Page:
Nine months ago, after more than a year of planning and preparation, we saw paramedic regulation begin, successfully integrating the profession into the National Registration and Accreditation Scheme (the National Scheme). We expected around 15,500 registration applications but to date we have received over 18,000, with more to come as this year’s graduates seek to enter the profession and join the paramedic workforce.
To help you understand your obligations as a registered health practitioner, we’ll be publishing guidance on the use of social media and a revised Code of conduct is coming. Later this year we will be consulting on professional capabilities for registered paramedics − your feedback will help us develop standards and resources that support ethical and professional paramedic practice.
The first renewal of registration for paramedics is fast approaching, and we'll be sharing information to help you with the process. Read more about renewal below.
Associate Professor Stephen Gough ASM
Chair, Paramedicine Board of Australia
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The paramedicine profession has been regulated for nine months and we’re approaching the first registration renewal deadline. This is a milestone to celebrate!
We’re firmly embedded in the National Scheme and it’s now business as usual for AHPRA’s registration and customer service teams.
Achieving this result required a monumental, multi-layered effort. We have previously thanked AHPRA staff for their outstanding work and commitment to making this happen smoothly, but it would not have been possible without the engagement and support of government and the paramedicine profession.
Employers, educators, unions and individual practitioners all had critical roles to play, so thank you. We hope that level of support and engagement continues. It will contribute to enhancing the work of the Board.
In the coming months we will publish guidance to help you understand your responsibilities and obligations as a registered health practitioner when using social media (Facebook and Twitter). The National Law, the Board’s Code of conduct and the Guidelines for advertising regulated health services (the advertising guidelines) apply, just as when you interact in person.
When using social media, you can avoid breaching your obligations by:
Please refer to the social media policy on our website for more detail and specific examples.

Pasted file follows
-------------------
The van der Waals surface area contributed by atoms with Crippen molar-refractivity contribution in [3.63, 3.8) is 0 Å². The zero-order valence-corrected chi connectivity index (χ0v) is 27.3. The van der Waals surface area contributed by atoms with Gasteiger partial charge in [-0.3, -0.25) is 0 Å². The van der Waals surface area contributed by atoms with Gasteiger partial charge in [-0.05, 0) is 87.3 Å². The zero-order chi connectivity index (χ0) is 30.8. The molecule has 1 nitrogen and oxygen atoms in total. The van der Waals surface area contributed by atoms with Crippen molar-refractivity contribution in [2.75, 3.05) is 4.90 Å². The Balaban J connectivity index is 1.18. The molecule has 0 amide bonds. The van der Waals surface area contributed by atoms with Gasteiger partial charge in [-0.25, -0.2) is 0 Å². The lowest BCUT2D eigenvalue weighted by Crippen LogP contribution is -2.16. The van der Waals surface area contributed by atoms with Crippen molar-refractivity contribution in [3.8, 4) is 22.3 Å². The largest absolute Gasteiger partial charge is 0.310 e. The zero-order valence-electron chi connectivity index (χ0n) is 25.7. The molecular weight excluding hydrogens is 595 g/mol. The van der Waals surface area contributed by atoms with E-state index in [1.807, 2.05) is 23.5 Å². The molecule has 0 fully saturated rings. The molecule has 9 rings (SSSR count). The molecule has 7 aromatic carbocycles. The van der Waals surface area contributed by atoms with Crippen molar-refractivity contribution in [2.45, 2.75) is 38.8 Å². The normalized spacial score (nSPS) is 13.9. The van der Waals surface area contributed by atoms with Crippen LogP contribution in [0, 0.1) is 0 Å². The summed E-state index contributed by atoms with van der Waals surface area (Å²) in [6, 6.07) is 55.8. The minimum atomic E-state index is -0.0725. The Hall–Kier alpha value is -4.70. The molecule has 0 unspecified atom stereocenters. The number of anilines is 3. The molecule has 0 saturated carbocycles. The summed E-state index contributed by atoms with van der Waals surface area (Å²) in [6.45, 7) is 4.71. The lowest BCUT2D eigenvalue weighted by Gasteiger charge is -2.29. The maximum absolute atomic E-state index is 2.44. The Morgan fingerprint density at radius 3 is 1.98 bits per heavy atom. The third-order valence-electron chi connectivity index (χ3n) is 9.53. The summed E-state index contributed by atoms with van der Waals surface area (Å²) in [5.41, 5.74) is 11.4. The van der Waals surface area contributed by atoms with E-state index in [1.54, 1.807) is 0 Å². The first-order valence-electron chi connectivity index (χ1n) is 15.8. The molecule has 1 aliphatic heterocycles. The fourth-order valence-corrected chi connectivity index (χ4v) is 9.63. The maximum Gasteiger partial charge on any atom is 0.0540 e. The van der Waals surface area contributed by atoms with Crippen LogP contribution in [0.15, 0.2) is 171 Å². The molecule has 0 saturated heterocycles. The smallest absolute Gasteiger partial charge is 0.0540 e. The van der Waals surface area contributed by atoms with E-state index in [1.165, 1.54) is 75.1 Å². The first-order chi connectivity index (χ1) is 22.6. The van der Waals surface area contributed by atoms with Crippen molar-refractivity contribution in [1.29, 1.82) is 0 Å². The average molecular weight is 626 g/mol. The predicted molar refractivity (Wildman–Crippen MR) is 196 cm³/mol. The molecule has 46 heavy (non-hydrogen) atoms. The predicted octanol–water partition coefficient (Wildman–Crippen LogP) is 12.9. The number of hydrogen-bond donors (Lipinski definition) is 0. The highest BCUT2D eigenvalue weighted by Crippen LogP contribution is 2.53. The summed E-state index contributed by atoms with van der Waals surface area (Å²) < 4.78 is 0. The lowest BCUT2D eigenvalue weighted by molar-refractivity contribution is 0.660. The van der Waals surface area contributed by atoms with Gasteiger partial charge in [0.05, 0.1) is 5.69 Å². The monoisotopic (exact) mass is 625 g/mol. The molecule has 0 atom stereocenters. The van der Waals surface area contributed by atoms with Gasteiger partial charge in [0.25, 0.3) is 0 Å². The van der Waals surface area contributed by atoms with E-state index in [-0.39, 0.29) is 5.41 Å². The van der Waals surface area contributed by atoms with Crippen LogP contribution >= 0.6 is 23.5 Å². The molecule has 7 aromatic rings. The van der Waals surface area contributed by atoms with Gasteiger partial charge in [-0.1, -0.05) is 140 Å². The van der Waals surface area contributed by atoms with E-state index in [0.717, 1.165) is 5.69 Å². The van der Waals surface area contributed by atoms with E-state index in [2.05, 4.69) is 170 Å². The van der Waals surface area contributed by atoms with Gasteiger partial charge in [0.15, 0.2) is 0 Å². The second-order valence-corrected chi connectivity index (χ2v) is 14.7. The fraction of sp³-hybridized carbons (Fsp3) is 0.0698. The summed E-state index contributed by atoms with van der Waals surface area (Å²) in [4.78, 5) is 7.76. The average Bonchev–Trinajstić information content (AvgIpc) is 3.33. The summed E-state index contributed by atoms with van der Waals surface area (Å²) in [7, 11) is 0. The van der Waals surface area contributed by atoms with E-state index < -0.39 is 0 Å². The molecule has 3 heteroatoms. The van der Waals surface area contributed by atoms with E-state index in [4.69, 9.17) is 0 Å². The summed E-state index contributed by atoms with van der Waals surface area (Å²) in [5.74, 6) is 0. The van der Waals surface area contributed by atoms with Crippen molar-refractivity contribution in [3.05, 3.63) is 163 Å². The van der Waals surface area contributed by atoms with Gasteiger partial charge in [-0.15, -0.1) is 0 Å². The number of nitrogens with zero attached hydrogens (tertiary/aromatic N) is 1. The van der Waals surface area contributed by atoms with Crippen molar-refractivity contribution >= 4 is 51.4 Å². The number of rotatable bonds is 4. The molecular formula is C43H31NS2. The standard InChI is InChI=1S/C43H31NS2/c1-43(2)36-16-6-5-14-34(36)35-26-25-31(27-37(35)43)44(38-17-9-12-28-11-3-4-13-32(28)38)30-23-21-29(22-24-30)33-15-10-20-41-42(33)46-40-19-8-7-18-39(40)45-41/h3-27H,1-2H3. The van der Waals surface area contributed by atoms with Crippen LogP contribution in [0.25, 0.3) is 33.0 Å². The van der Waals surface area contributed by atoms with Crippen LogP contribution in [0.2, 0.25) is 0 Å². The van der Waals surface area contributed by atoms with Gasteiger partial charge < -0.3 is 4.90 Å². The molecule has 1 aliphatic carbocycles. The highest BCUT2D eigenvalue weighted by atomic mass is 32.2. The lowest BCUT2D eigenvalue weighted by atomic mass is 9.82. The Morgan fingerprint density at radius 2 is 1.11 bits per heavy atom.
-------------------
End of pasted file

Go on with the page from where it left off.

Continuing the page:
The Board is pleased to announce that an agreement has been reached on a national entry-level competence assessment for paramedics to be conducted by a consortium of universities across the country.
The competence assessment has been developed to assess paramedics applying for registration for the first time via the grandparenting pathways in the National Law1, where an applicant may not have been able to show a sufficient level of practice to satisfy the Board that they are competent to qualify for registration.
An assessment may also be required when an applicant has had a significant gap in practice and needs to show their competence.
The consortium universities across Australia will provide the assessment. Practitioners who need to be assessed will be advised by the Board as part of their application process and can then make a booking through a central booking portal. The assessment will be at the practitioner’s expense.
We thank the universities for their work to develop and establish an assessment for entry level competence of practitioners that meets the Board’s needs.
Read more in the news item on the Board’s website.
 The Health Practitioner Regulation National Law as in force in each state and territory.
To be registered as a paramedic you must be able to show that your English language skills meet the minimum requirements set by the Board.
The Board’s English language skills registration standard (ELS standard) sets out four pathways that an applicant can use to demonstrate their English language competence. One of the four pathways is the English language skills test.
Under the ELS standard, the Board has approved three English language tests:
The ELS standard also allows the Board to approve additional tests and publish information about these tests on its website. Currently, there is no paramedicine specific Occupational English Test (OET), so it is not included in the ELS standard as an approved test. At its meeting on 22 July 2019 the Board agreed that an equivalent pass of the OET test for any other registered health profession will meet the Board’s requirement for registration.
For more information, read the news item on the Board’s website.
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Our profession is growing rapidly. More than 18,080 applications for registration have been received to date and almost 17,650 applications have been finalised. It will take some months to process the remaining applications, especially the more complex applications where supplementary information from applicants is needed.
In some cases AHPRA may need to seek an applicant's approval to extend the time needed to process an application. If you receive such an email request from AHPRA, you need to respond and confirm your agreement to the extension of time as soon as possible. Unfortunately, without approval to extend the time allowed to process the application, the National Law requires that the application is taken to be refused.